Tax planning is never an easy thing to do. But it's been a very long time since we've seen the kind of uncertainty that taxpayers are now having to deal with. With so many things up in the air, how can you make great investments while making sure that they're also the tax-smart thing to do?
Taxes of all kinds
Much of this uncertainty results from the fact that past tax laws, such as the 2001 tax act, had sunset provisions, giving them an expiration date. Back then, it seemed perfectly reasonable to assume that by the time 2010 or 2011 came around, lawmakers would have made definitive arrangements either to extend those provisions or eliminate them.
Unfortunately, those arrangements really haven't happened at all. Take a look at some of the tax laws that either have already changed or will be changing in the next year or so without further action:
- Estate tax. Right now, there's no estate tax. But that's not a perfect situation -- because those who inherit assets may have to pay greater capital gains taxes when they sell, thanks to a complicated set of rules that determines the tax basis of assets you inherit.
- Capital gains. A maximum rate of 15% applies to long-term capital gains, but individuals in the two lowest tax brackets receive a 0% rate. Next year, the maximum is scheduled to climb to 20% for those above the two lowest brackets.
- Dividends. Similarly, dividends on many stocks now qualify for a 15% maximum tax rate. In 2011, that provision could disappear entirely, returning dividend taxation back to ordinary income tax rates as high as 39.6% -- or higher, as you'll see below.
In addition, we've also started to see proposals for new sorts of taxes, including the following:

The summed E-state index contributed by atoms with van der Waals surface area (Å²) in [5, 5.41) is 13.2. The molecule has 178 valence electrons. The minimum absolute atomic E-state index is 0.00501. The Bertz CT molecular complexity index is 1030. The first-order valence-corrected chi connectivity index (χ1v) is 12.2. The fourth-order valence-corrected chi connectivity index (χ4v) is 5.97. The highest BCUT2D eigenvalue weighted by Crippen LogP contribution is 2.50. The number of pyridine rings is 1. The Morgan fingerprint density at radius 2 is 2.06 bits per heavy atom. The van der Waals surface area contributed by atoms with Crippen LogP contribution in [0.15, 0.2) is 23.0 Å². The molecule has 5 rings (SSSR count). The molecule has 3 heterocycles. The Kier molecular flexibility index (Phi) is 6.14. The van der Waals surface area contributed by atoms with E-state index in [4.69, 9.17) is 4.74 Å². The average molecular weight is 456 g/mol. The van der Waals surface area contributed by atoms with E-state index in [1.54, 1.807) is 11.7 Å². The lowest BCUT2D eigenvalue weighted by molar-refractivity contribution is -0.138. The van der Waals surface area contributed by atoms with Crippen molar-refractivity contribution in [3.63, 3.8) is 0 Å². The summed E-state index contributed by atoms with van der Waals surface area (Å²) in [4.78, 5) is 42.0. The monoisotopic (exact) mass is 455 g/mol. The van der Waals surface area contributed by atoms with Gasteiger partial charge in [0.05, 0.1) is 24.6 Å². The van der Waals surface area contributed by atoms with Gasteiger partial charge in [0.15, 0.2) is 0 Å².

- A proposed "fee" on financial institutions like Citigroup
(NYSE: C)and JPMorgan Chase (NYSE: JPM)that received help from government funding during the financial crisis would raise nearly $10 billion per year in revenue.
Closing a loophole that applies to multinationals might have generated billions in additional corporate taxes, but companies like Microsoft
(Nasdaq: MSFT)argued that it would threaten their competitiveness.
- Various health-care reform provisions could result in increased payroll taxes, and a Medicare tax on the investment income of higher-income taxpayers could be in the offing.
What to do now
Even with all this uncertainty, one thing seems almost certain: The government is spending more money than in the past, and it'll need to increase its revenue in order to finance that spending. Given the difficulty that the administration is having getting legislation through Congress, the most expedient way to allow those increases to occur would be to let the favorable tax rates expire next year as scheduled. Regardless of whether Congress acts to make exceptions to tax increases on low-bracket taxpayers, many investors will get caught by the restored old rules.
In my view, potential tax changes make tax-favored accounts like IRAs and 401(k) plans even more valuable. Investing in an IRA doesn't just save you money; it's also much simpler, as you don't have to track things like dividends or capital gains for your annual tax return. As such, if you want to own high-yielding dividend stocks -- for instance, Altria
On the other hand, long-term buy-and-hold investors may not need to worry about tax changes too much. After all, one of the best ways to get rich on long-run winners like Apple
Give it your best
Figuring out how to plan for your taxes is tricky. By recognizing that there's only so much you can do to predict the outcome of the current tax-law morass, you'll leave yourself in a better position to roll with the punches and be ready for whatever comes.
To get help with your taxes, be sure to turn to the Motley Fool's tax collection. You'll find lots of ways to save, and it's absolutely free.